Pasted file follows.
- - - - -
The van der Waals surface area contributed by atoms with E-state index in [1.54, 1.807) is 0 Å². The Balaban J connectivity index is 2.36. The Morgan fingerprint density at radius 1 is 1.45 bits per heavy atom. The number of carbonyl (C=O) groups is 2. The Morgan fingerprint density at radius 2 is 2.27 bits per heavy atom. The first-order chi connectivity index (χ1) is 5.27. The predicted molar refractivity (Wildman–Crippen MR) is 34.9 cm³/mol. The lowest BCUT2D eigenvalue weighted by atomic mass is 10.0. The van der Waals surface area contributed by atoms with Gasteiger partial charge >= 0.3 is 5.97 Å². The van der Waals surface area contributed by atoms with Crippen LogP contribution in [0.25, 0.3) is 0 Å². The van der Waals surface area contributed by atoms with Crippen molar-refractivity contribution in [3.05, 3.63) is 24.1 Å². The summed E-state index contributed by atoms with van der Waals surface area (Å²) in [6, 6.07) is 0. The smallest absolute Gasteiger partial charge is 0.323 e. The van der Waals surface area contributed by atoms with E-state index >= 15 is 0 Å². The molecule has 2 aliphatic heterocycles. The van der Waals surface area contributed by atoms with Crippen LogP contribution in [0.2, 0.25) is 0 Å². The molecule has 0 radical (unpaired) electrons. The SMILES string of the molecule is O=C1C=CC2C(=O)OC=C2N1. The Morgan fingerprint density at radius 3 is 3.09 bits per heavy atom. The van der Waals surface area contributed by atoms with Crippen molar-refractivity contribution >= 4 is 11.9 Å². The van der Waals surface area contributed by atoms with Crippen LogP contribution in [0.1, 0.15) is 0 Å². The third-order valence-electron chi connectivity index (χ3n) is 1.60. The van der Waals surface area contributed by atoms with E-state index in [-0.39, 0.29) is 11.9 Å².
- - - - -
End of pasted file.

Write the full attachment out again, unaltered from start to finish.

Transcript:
The van der Waals surface area contributed by atoms with E-state index in [1.54, 1.807) is 0 Å². The Balaban J connectivity index is 2.36. The Morgan fingerprint density at radius 1 is 1.45 bits per heavy atom. The number of carbonyl (C=O) groups is 2. The Morgan fingerprint density at radius 2 is 2.27 bits per heavy atom. The first-order chi connectivity index (χ1) is 5.27. The predicted molar refractivity (Wildman–Crippen MR) is 34.9 cm³/mol. The lowest BCUT2D eigenvalue weighted by atomic mass is 10.0. The van der Waals surface area contributed by atoms with Gasteiger partial charge >= 0.3 is 5.97 Å². The van der Waals surface area contributed by atoms with Crippen LogP contribution in [0.25, 0.3) is 0 Å². The van der Waals surface area contributed by atoms with Crippen molar-refractivity contribution in [3.05, 3.63) is 24.1 Å². The summed E-state index contributed by atoms with van der Waals surface area (Å²) in [6, 6.07) is 0. The smallest absolute Gasteiger partial charge is 0.323 e. The van der Waals surface area contributed by atoms with E-state index >= 15 is 0 Å². The molecule has 2 aliphatic heterocycles. The van der Waals surface area contributed by atoms with Crippen LogP contribution in [0.2, 0.25) is 0 Å². The molecule has 0 radical (unpaired) electrons. The SMILES string of the molecule is O=C1C=CC2C(=O)OC=C2N1. The Morgan fingerprint density at radius 3 is 3.09 bits per heavy atom. The van der Waals surface area contributed by atoms with Crippen molar-refractivity contribution >= 4 is 11.9 Å². The van der Waals surface area contributed by atoms with Crippen LogP contribution in [0.1, 0.15) is 0 Å². The third-order valence-electron chi connectivity index (χ3n) is 1.60. The van der Waals surface area contributed by atoms with E-state index in [-0.39, 0.29) is 11.9 Å².